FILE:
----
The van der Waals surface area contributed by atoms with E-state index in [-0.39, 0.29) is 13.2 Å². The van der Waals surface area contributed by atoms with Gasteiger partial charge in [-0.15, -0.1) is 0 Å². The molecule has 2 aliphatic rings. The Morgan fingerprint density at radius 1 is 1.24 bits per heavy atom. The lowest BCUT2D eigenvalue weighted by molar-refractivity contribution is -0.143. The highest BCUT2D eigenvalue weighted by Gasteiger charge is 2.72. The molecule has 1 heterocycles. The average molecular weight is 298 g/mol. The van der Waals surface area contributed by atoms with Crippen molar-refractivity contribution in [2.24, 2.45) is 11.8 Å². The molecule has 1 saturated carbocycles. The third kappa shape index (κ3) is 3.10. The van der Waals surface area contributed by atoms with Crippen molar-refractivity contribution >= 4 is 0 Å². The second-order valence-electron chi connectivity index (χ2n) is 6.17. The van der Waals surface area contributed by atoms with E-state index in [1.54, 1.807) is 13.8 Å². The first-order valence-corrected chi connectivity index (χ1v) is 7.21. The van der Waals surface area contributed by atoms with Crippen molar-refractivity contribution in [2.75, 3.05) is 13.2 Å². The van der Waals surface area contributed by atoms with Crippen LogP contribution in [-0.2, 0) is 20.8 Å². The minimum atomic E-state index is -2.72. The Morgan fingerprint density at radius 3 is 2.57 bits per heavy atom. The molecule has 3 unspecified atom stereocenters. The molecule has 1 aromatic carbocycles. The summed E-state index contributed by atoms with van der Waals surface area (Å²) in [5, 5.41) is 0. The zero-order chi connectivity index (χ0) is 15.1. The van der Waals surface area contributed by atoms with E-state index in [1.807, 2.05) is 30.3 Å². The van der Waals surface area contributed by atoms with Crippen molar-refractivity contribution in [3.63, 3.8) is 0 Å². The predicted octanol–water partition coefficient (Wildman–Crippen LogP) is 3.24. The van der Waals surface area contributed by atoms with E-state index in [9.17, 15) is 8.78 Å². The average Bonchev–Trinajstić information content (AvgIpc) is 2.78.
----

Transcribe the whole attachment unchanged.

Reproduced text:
The van der Waals surface area contributed by atoms with E-state index in [-0.39, 0.29) is 13.2 Å². The van der Waals surface area contributed by atoms with Gasteiger partial charge in [-0.15, -0.1) is 0 Å². The molecule has 2 aliphatic rings. The Morgan fingerprint density at radius 1 is 1.24 bits per heavy atom. The lowest BCUT2D eigenvalue weighted by molar-refractivity contribution is -0.143. The highest BCUT2D eigenvalue weighted by Gasteiger charge is 2.72. The molecule has 1 heterocycles. The average molecular weight is 298 g/mol. The van der Waals surface area contributed by atoms with Crippen molar-refractivity contribution in [2.24, 2.45) is 11.8 Å². The molecule has 1 saturated carbocycles. The third kappa shape index (κ3) is 3.10. The van der Waals surface area contributed by atoms with Crippen molar-refractivity contribution >= 4 is 0 Å². The second-order valence-electron chi connectivity index (χ2n) is 6.17. The van der Waals surface area contributed by atoms with E-state index in [1.54, 1.807) is 13.8 Å². The first-order valence-corrected chi connectivity index (χ1v) is 7.21. The van der Waals surface area contributed by atoms with Crippen molar-refractivity contribution in [2.75, 3.05) is 13.2 Å². The van der Waals surface area contributed by atoms with Crippen LogP contribution in [-0.2, 0) is 20.8 Å². The minimum atomic E-state index is -2.72. The Morgan fingerprint density at radius 3 is 2.57 bits per heavy atom. The molecule has 3 unspecified atom stereocenters. The molecule has 1 aromatic carbocycles. The summed E-state index contributed by atoms with van der Waals surface area (Å²) in [5, 5.41) is 0. The zero-order chi connectivity index (χ0) is 15.1. The van der Waals surface area contributed by atoms with E-state index in [1.807, 2.05) is 30.3 Å². The van der Waals surface area contributed by atoms with Crippen molar-refractivity contribution in [3.63, 3.8) is 0 Å². The predicted octanol–water partition coefficient (Wildman–Crippen LogP) is 3.24. The van der Waals surface area contributed by atoms with E-state index in [9.17, 15) is 8.78 Å². The average Bonchev–Trinajstić information content (AvgIpc) is 2.78.